Medical Marijuana and Glaucoma Treatment, Symptoms

Glaucoma is the name for several eye diseases that share the common trait of degeneration of the optic nerve leading to vision loss and eventual blindness. At the onset of glaucoma, symptoms may not be apparent. The types of glaucoma that affect adults are primary open angle glaucoma and angle closure glaucoma. Pediatric glaucoma may be diagnosed in children. Normal tension glaucoma is another type of glaucoma, characterized by vision loss despite normal IOP, and diagnosable only by examination of the optic nerve. The last kind of glaucoma is secondary glaucoma, which occurs after an eye injury, tumor, diabetes, or other eye condition weakens the optic nerve. For the treatment and management of all of these types of glaucoma, medical marijuana can be effective.

Medical marijuana’s primary benefit for glaucoma patients is its effect on intraocular pressure (IOP). In one study, more than 80% of patients who smoked marijuana using an ice-cooled water pipe experienced a reduction in IOP of 16-45%. Another study used cannabinoids contained in medicinal marijuana, and found a signficant drop in IOP in patients who took THC and cannabidiol. A third clinical trial also found that medical marijuana reduces intraocular pressure, as well as blood pressure overall.

The Leading Cause of Blindness

Glaucoma is the leading cause of blindness in the United States and despite a variety of medications available to treat the condition, some patients do not respond to conventional pharmacotherapy. The basic pathology of glaucoma is the increase in intraocular pressure due to over production of fluid in the eye, reduced resorption of the fluid and blocked drainage of the intraocular fluid. The result of the increased intraocular pressure is the reduction of retinal blood flow and ischemia.

CB2 Agonists Have No Effect

CB1 receptors are located in the ciliary body, Canal of Schlemm, choroid plexus and the retina. Administration of CB1 agonists topically and systemically lower intraocular pressure, CB2 agonists have no effect. Ocular tissue in normal eyes contains detectable CB1 endocannabinoids, those of glaucoma patients are deficient in measurable endocannabinoids in these same tissues.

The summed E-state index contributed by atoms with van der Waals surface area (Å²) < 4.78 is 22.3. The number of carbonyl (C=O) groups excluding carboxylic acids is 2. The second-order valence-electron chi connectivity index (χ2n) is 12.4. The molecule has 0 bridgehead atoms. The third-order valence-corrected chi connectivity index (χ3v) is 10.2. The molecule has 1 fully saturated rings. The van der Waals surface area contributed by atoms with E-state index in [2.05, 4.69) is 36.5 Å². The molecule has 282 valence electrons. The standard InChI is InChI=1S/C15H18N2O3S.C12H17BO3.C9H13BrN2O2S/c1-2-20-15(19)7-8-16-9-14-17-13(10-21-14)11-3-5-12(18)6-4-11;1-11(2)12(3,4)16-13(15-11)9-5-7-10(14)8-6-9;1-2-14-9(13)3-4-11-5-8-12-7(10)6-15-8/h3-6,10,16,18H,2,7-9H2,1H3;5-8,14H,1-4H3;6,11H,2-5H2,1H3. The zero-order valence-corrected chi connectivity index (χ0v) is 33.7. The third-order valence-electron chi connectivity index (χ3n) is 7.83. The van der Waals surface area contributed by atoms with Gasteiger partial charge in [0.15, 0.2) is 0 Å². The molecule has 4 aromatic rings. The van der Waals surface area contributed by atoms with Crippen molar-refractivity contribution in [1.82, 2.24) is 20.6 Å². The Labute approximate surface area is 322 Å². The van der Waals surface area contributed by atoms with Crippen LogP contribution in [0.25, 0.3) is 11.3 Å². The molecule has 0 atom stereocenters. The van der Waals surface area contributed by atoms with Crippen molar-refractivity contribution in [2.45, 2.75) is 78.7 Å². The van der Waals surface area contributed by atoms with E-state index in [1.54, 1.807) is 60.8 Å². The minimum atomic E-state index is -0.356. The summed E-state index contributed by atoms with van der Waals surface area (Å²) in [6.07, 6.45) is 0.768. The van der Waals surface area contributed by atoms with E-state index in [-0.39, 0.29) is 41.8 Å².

CB1 agonists dilate and reduce pressure in the ciliary capillaries (which promotes resorption), they interfere with the ciliary body itself to reduce production of intraocular fluid by inhibiting calcium channels and norephinephrine, and by improving the drainage of the intraocular fluid through the canal of Schlemm.

In addition to the hydrostatic effects of cannabis on the intraocular fluid, CB1 receptors in the retina and available CB1 agonists are neuroprotective to the retinal. They work to preserve the blood/retinal barrier and may be useful in various retinopathies (diabetic retinopathy for example). There are few CB2 receptors in the eye and they effects of CB2 agonists are minimal.

    1. Finding of endocannabinoids in human eye tissues: implications for glaucoma.

(abst – 2005)

http://www.ncbi.nlm.nih.gov/pubmed/15823551

    1. Involvement of the Endocannabinoid System in Retinal Damage after High Intraocular

Pressure–Induced Ischemia in Rats (full – 2007)

http://www.iovs.org/cgi/content/full/48/7/2997?maxtoshow=&hits=80&RESULTFORMAT=

&fulltext=cannabis&andorexactfulltext=and&searchid=1&FIRSTINDEX=0&sortspec=

relevance&resourcetype=HWCIT

    1. The role of endocannabinoid system in physiological and pathological processes in the eye

(abst – 2008)

http://www.unboundmedicine.com/medline/ebm/record/19195174/abstract/%5BThe_role_

of_endocannabinoid_system_in_physiological_and_pathological_processes_in_the_eye%5D

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